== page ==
¶ 27 Holle argues that the erroneous instruction in this case amounts to structural error, and, therefore, prejudice is presumed, and we need not consider whether the error was harmless. Structural errors “are those which ‘deprive defendants of basic protections without which a criminal trial cannot reliably serve its function as a vehicle for guilt or innocence.’ “ State v. Henderson, 210 Ariz. 561, ¶ 12, 115 P.3d 601, 605 (2005), quoting State v. Ring, 204 Ariz. 534, ¶ 45, 65 P.3d 915, 933 (2003). In contrast, other errors that cannot be classified as structural are subject to a harmless error analysis when the defendant has timely objected below. “Error is harmless if the reviewing court can say beyond a reasonable doubt that the error did not contribute to the verdict.” State v. Davolt, 207 Ariz. 191, ¶ 39, 84 P.3d 456, 470 (2004).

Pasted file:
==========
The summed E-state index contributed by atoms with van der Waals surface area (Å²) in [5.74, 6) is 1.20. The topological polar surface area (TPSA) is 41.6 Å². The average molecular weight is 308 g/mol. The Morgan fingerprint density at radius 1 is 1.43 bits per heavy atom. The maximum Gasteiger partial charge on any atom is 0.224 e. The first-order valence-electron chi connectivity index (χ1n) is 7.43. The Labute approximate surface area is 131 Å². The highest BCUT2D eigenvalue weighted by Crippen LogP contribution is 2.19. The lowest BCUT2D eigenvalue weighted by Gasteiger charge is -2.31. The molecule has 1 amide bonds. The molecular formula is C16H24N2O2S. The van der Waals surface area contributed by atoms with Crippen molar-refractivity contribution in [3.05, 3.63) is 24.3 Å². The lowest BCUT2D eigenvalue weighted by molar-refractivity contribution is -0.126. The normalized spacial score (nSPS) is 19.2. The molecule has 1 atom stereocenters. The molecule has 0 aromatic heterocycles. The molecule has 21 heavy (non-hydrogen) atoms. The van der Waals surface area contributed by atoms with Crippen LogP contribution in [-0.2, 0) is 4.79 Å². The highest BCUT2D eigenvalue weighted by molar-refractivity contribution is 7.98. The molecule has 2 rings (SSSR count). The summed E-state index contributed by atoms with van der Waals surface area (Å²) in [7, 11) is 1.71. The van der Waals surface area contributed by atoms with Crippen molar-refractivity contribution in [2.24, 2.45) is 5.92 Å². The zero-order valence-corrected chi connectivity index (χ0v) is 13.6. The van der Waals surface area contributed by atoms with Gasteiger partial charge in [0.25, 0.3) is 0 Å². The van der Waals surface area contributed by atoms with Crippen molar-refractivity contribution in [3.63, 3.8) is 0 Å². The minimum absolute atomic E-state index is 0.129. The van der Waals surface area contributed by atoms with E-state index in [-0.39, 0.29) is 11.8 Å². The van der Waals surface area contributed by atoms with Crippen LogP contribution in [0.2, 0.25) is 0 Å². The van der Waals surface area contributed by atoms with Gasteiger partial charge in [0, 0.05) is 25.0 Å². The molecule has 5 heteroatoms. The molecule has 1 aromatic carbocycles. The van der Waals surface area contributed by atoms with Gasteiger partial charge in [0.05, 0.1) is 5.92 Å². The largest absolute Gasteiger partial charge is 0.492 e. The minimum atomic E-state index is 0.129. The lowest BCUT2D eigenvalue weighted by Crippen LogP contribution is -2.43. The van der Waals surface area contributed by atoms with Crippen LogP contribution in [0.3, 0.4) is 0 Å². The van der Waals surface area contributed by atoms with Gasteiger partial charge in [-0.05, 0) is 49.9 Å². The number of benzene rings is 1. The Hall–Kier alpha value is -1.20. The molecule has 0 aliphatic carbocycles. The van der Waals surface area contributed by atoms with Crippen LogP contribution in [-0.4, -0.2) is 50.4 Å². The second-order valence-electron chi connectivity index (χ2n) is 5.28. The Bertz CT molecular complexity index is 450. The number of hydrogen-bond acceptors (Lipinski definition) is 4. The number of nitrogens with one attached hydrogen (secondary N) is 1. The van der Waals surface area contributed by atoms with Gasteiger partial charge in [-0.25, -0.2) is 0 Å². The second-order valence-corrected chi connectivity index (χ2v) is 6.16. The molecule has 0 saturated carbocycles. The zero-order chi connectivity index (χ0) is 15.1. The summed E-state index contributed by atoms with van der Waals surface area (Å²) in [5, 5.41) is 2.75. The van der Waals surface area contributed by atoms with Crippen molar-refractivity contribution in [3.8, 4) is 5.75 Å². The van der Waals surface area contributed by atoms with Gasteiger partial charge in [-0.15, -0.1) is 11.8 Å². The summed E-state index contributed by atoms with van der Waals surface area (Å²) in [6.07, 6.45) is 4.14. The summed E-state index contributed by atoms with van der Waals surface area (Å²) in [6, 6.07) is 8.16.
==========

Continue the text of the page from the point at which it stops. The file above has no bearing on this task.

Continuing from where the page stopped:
¶ 28 Holle relies primarily on Sullivan v. Louisiana, 508 U .S. 275 (1993). There, the parties agreed the trial court had provided an erroneous reasonable-doubt instruction to the jury. Id. at 277. The issue, then, was whether such error was structural or subject to harmless-error review. Id. at 278–79. The Supreme Court concluded a harmless-error analysis in that case would be “illogic[al].” Id. at 280. It explained that, under harmless-error review, the court would need to consider “whether the guilty verdict actually rendered in this trial was surely unattributable to the [erroneous instruction].” Id. at 279 (emphasis omitted). But, because the erroneous reasonable-doubt instruction rendered the verdict defective as a whole, there was “no jury verdict within the meaning of the Sixth Amendment” to consider under harmless-error review. Id. at 280.